|Home | Welcome | What's New | Site Map | Glossary | Weather Doctor Amazon Store | Book Store | Accolades | Email Us|
Dr Isaac M. Cline:
|Isaac Cline |
Photo Courtesy of
NOAA/US Dept of Commerce
The nine-decade story of Isaac Cline began in the hill and valleys along the western foothills of the Great Smoky Mountains of eastern Tennessee. Isaac Monroe Cline was born October 13, 1861 near Madisonville, Monroe County, the firstborn of Jacob and Mary Cline. At the time of his birth, Jacob Cline owned a small farm; however, soon after the Civil War ended, Jacob Cline sold this farm and leased a place at nearby Bat Creek. Isaac was the oldest of eight Cline children. His younger brother Joseph would follow Isaac's footsteps and become a meteorologist joining Isaac in the Galveston office that fateful day in 1900 when the Great Hurricane struck.
A bright and inquisitive boy, Isaac began attending the small local school at age four. At six, young Isaac was trapping muskrat, mink and otter to earn extra money. Isaac also took a great interest in books, particularly the works of Jules Verne whom Cline saw as a prophet of sorts. Reading Verne inspired Cline to dream of writing a book "on some scientific subject that would be permanently helpful to man."
At the age of sixteen, Isaac Cline left home to attended nearby Hiwassee College, where he studied mathematics, chemistry, physics, Latin, and Greek, the foundation of a classical education. He worked odd jobs on campus to pay for his tuition. After five years at the college, Isaac Cline had earned both a Bachelor of Arts and a Master of Arts degree. He initially entertained the idea of becoming either a preacher or a lawyer.
"I first studied to be a preacher, but decided that I was too prone to tell big stories. Then I studied Blackstone for a while and soon learned that I was not adept enough at prevarication to make a successful lawyer. I then made up my mind that I would seek some field where I could tell big stories and tell the truth."
In 1870 the US Weather Service had been organized as part of the Army Signal Corps. The Chief Signal Officer General William B. Hazen visualized a weather service with college-trained personnel who could be commissioned into the US Army. To fulfill this vision, Hazen wrote to numerous college presidents asking them to recommend men from their graduating classes who desired to make meteorology their profession. The president of Hiwassee College J. H. Bruner asked Cline if he would be interested in an assignment to the meteorology training program.
Cline "accepted with pleasure for it was just the kind of work I wanted." In July of 1882, General Hazen instructed Cline to report to the office of the Chief Signal Officer in Washington DC for physical examination. Passing the physical, Cline was ordered to Fort Myer, just outside the capitol city near the former home of General Robert E. Lee in Arlington, Virginia.
The Army Signal Corps was a cavalry organization and therefore trained its recruits, including those in the weather service, in horsemanship. Its meteorology training program inflicted full military discipline on its aspiring meteorologists. Instruction was given in military signaling with flags, torches and the heliograph. Students learned about the hardware and operation of the magnetic telegraph and the telephone. They overhauled telegraph apparatus to learn "what caused the 'click,' and strung wires over which that click would be heard thousands of miles distant," recalled Cline in later years.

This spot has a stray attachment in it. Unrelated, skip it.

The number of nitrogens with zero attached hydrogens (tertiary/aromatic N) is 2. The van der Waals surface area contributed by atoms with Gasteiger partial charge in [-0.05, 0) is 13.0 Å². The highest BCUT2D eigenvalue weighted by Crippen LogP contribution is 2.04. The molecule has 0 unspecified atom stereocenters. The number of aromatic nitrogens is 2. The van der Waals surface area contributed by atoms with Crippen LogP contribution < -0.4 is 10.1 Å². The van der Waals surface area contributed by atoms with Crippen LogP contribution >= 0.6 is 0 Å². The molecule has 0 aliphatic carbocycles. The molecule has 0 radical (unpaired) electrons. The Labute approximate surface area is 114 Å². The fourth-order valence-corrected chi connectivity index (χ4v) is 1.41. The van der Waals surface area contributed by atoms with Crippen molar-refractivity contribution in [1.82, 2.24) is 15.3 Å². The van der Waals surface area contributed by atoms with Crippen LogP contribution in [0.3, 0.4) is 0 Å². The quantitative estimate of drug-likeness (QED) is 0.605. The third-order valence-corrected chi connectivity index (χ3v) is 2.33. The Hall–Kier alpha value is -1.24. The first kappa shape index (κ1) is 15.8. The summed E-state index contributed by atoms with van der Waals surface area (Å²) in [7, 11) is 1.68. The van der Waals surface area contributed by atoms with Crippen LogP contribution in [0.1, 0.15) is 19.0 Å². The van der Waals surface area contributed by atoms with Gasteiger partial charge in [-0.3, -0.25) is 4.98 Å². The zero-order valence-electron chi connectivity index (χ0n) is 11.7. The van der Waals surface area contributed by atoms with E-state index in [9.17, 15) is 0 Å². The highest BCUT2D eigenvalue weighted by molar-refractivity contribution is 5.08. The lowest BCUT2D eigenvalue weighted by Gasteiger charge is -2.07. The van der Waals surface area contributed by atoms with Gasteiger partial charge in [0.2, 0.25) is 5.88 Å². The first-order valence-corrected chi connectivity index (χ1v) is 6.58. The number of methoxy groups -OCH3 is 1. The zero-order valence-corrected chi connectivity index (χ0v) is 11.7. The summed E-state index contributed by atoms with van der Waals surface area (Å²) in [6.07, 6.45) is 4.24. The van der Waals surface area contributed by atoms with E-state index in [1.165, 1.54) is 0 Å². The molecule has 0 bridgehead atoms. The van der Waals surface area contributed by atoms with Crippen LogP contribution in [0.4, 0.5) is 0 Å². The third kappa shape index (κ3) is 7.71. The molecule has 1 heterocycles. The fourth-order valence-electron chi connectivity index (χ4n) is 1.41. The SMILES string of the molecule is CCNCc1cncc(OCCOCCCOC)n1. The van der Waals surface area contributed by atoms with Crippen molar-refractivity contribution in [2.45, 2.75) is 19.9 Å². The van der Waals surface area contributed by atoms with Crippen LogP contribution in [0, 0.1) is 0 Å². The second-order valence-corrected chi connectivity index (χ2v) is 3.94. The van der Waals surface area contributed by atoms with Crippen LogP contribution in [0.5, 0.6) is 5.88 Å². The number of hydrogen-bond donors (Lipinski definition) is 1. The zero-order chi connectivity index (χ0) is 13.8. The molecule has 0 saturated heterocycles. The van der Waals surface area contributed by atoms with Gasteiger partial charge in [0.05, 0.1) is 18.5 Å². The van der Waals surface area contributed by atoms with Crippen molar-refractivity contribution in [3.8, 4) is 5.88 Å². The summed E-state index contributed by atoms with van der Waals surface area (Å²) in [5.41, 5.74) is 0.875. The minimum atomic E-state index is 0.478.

But they learned more than the military and signaling arts. Cline recalled in his autobiography:
"Subjects bearing on meteorology, the taking and recording of meteorological observations and the uses to which they could be applied called for study every minute of our time. Good progress in studies meant early assignment as assistant observer on some station, and this was our immediate objective. The instruction was crammed into us so rapidly that many could not keep up and make the required grades. Such distinguished physicists and mathematics as William Ferrel, T. C. Mendenhal, and Cleveland Abbe were among our instructors."
"Stations for observing the weather were being opened in different parts of the country. Assistants who had made good records on stations were selected to take charge of the new stations. To meet the demand for assistants at stations, a rigid examination was held. The 16 passing with the highest grades were to be assigned to stations and the others were to remain for further instruction. I passed 16th and was notified that I would be assigned to the Little Rock, Arkansas."
As part of the examination, applicants were asked to state a preferred area of research related to meteorology that they would pursue in addition to their regular weather observation work. Cline requested a line of research that would ultimately be beneficial to humanity. Upon his assignment to Little Rock, he was informed that his research would focus on the relationship between weather and the Rocky Mountain locust, which had been destroying crops in the US Plains region. Cline reported for duty in Little Rock as an assistant weather observer with an monthly salary and allowances of $60 plus an annual clothing allowance of $120.